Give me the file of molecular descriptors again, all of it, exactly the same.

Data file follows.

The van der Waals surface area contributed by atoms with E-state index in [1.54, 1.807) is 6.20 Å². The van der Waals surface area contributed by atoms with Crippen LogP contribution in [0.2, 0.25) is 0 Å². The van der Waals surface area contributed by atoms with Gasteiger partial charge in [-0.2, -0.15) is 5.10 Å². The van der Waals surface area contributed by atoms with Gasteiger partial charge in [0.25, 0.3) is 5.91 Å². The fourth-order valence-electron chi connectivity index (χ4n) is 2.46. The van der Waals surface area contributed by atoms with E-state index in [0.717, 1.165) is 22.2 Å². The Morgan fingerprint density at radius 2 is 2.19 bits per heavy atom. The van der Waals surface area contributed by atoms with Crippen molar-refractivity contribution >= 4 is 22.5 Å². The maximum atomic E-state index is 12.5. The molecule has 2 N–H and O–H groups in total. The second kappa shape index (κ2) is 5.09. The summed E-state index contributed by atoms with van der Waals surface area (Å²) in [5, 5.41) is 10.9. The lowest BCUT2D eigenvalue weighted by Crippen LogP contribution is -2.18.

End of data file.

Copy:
The van der Waals surface area contributed by atoms with E-state index in [1.54, 1.807) is 6.20 Å². The van der Waals surface area contributed by atoms with Crippen LogP contribution in [0.2, 0.25) is 0 Å². The van der Waals surface area contributed by atoms with Gasteiger partial charge in [-0.2, -0.15) is 5.10 Å². The van der Waals surface area contributed by atoms with Gasteiger partial charge in [0.25, 0.3) is 5.91 Å². The fourth-order valence-electron chi connectivity index (χ4n) is 2.46. The van der Waals surface area contributed by atoms with E-state index in [0.717, 1.165) is 22.2 Å². The Morgan fingerprint density at radius 2 is 2.19 bits per heavy atom. The van der Waals surface area contributed by atoms with Crippen molar-refractivity contribution >= 4 is 22.5 Å². The maximum atomic E-state index is 12.5. The molecule has 2 N–H and O–H groups in total. The second kappa shape index (κ2) is 5.09. The summed E-state index contributed by atoms with van der Waals surface area (Å²) in [5, 5.41) is 10.9. The lowest BCUT2D eigenvalue weighted by Crippen LogP contribution is -2.18.